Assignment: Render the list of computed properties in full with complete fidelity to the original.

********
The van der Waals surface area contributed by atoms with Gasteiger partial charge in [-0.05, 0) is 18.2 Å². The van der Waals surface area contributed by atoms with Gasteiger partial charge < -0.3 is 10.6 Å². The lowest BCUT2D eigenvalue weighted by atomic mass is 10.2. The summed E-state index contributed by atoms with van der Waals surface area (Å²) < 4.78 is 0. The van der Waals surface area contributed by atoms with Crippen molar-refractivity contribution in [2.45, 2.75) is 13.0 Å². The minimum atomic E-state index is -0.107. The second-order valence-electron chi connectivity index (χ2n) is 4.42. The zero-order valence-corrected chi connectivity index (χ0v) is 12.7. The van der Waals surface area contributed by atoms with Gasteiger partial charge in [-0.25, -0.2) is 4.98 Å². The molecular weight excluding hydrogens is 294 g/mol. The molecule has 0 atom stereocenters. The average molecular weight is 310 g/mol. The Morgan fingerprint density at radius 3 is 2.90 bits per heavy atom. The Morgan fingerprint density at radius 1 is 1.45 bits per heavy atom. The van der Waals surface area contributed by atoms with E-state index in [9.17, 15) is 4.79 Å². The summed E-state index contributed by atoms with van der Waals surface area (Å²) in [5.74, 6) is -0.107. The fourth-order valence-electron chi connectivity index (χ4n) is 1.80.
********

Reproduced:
The van der Waals surface area contributed by atoms with Gasteiger partial charge in [-0.05, 0) is 18.2 Å². The van der Waals surface area contributed by atoms with Gasteiger partial charge < -0.3 is 10.6 Å². The lowest BCUT2D eigenvalue weighted by atomic mass is 10.2. The summed E-state index contributed by atoms with van der Waals surface area (Å²) < 4.78 is 0. The van der Waals surface area contributed by atoms with Crippen molar-refractivity contribution in [2.45, 2.75) is 13.0 Å². The minimum atomic E-state index is -0.107. The second-order valence-electron chi connectivity index (χ2n) is 4.42. The zero-order valence-corrected chi connectivity index (χ0v) is 12.7. The van der Waals surface area contributed by atoms with Gasteiger partial charge in [-0.25, -0.2) is 4.98 Å². The molecular weight excluding hydrogens is 294 g/mol. The molecule has 0 atom stereocenters. The average molecular weight is 310 g/mol. The Morgan fingerprint density at radius 3 is 2.90 bits per heavy atom. The Morgan fingerprint density at radius 1 is 1.45 bits per heavy atom. The van der Waals surface area contributed by atoms with E-state index in [9.17, 15) is 4.79 Å². The summed E-state index contributed by atoms with van der Waals surface area (Å²) in [5.74, 6) is -0.107. The fourth-order valence-electron chi connectivity index (χ4n) is 1.80.